If you take an honest and uncensored look at how you’re living your life and treating those around you, is that a reality you’re comfortable with?
You’re not just committing to properly love one person in this relationship, but however many come in the “package.” Being a strong and positive presence in the life of the boys and/or girls who are part of the equation is something a certain maturity level is required for. I certainly would’ve had no business undertaking this responsibility in the past, which is why I avoided dating women with kids until I was (relatively) sure I could bring something to the table.
3. Am I patient?
Believe me, this one is important.
4. Can I compromise with someone else’s life philosophies?
Entering into an existing family is a completely different dynamic than starting one on your own. Discussions about how to raise children and what to teach them at young ages have already passed, or the children may be old enough to already have their own developed worldview.
Agreeing with all of it is nearly impossible.
Accepting how she is already raising, teaching, and disciplining her kids is something you’ll need to do until you’ve worked to earn enough trust that you can be involved in the process. But if you’re going to start intruding on that space, you will find out quickly just how fiercely a mother will defend (and choose) her children.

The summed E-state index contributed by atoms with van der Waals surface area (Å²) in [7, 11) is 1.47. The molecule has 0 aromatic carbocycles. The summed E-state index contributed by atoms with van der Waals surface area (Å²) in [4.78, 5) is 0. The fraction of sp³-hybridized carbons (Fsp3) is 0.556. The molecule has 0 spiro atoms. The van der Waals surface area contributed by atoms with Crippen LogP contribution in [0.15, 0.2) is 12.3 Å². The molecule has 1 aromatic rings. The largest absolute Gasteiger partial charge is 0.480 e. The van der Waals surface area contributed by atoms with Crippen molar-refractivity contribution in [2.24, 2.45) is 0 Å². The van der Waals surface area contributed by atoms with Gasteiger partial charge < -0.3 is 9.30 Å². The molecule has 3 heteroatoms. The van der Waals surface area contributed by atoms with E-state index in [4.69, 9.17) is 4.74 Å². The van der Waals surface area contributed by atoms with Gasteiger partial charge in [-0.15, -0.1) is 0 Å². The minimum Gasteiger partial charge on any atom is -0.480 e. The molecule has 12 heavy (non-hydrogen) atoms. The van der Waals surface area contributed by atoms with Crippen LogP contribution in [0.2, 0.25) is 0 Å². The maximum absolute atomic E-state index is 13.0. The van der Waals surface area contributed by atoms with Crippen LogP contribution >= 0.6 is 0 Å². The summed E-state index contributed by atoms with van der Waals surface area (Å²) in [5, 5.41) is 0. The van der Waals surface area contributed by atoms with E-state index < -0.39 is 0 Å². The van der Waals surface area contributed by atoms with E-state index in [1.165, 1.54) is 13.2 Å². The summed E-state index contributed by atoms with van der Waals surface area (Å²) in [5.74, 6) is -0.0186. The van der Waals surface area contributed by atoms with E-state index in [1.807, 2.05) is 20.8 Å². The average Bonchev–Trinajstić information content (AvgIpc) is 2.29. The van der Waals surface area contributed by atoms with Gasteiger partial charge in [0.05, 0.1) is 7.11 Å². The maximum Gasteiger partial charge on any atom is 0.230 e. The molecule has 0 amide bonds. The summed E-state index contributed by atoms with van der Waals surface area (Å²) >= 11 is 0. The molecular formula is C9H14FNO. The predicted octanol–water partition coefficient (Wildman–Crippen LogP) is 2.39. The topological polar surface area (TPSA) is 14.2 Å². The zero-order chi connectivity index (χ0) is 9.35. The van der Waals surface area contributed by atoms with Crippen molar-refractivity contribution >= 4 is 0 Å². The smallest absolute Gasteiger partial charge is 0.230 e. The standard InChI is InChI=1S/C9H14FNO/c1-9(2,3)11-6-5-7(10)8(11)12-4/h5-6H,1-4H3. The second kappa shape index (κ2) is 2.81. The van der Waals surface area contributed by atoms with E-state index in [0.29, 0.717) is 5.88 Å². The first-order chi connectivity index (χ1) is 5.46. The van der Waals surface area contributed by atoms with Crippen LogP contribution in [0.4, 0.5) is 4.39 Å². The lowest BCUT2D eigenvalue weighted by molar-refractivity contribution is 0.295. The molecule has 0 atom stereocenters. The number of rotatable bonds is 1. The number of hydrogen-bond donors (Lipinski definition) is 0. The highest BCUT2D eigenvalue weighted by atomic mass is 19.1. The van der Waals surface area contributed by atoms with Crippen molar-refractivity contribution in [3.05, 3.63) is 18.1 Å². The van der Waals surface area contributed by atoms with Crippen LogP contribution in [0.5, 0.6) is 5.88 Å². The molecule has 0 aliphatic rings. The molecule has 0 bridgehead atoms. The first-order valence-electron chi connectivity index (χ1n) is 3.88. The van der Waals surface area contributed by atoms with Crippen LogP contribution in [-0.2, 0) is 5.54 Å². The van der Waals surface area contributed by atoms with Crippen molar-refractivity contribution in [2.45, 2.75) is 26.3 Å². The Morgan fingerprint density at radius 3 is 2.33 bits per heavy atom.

5. Can I coexist with the biological father?
Not all bio-dads are still in the picture, but if he is, what are the relationship dynamics like there? Was the separation amicable? What is the custody arrangement?
For me personally, the bio-dad is no longer in the country and plays essentially no role in the girls’ lives, which means full custody at all times of the two girls. If he were still local or if there were shared custody, the circumstances of the relationship would be far different.